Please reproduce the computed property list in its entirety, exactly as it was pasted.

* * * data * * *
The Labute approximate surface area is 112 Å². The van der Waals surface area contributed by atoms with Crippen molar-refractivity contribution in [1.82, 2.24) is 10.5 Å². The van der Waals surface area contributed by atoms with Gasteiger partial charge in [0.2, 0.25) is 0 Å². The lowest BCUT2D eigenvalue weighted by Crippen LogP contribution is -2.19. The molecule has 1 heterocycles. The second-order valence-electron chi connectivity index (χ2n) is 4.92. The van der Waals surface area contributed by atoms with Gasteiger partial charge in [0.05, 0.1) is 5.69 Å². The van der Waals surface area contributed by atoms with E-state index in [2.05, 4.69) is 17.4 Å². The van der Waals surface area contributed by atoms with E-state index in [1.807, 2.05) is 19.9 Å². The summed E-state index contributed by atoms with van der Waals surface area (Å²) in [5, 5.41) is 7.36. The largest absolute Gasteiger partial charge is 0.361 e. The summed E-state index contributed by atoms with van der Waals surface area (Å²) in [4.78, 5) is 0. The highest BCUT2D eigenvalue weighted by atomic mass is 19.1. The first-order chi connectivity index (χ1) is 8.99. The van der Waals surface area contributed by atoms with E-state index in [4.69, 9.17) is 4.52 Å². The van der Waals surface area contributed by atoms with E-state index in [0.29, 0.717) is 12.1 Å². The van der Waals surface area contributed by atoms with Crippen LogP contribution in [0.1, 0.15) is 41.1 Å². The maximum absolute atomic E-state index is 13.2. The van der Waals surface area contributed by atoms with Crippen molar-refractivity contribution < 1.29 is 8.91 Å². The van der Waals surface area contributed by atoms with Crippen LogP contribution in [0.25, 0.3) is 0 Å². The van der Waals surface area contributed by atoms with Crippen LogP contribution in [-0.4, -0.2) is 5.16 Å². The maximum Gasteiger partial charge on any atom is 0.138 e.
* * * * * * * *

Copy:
The Labute approximate surface area is 112 Å². The van der Waals surface area contributed by atoms with Crippen molar-refractivity contribution in [1.82, 2.24) is 10.5 Å². The van der Waals surface area contributed by atoms with Gasteiger partial charge in [0.2, 0.25) is 0 Å². The lowest BCUT2D eigenvalue weighted by Crippen LogP contribution is -2.19. The molecule has 1 heterocycles. The second-order valence-electron chi connectivity index (χ2n) is 4.92. The van der Waals surface area contributed by atoms with Gasteiger partial charge in [0.05, 0.1) is 5.69 Å². The van der Waals surface area contributed by atoms with E-state index in [2.05, 4.69) is 17.4 Å². The van der Waals surface area contributed by atoms with E-state index in [1.807, 2.05) is 19.9 Å². The summed E-state index contributed by atoms with van der Waals surface area (Å²) in [5, 5.41) is 7.36. The largest absolute Gasteiger partial charge is 0.361 e. The summed E-state index contributed by atoms with van der Waals surface area (Å²) in [4.78, 5) is 0. The highest BCUT2D eigenvalue weighted by atomic mass is 19.1. The first-order chi connectivity index (χ1) is 8.99. The van der Waals surface area contributed by atoms with E-state index in [4.69, 9.17) is 4.52 Å². The van der Waals surface area contributed by atoms with E-state index in [0.29, 0.717) is 12.1 Å². The van der Waals surface area contributed by atoms with Crippen LogP contribution in [0.1, 0.15) is 41.1 Å². The maximum absolute atomic E-state index is 13.2. The van der Waals surface area contributed by atoms with Crippen molar-refractivity contribution < 1.29 is 8.91 Å². The van der Waals surface area contributed by atoms with Crippen LogP contribution in [0.25, 0.3) is 0 Å². The van der Waals surface area contributed by atoms with Crippen LogP contribution in [-0.4, -0.2) is 5.16 Å². The maximum Gasteiger partial charge on any atom is 0.138 e.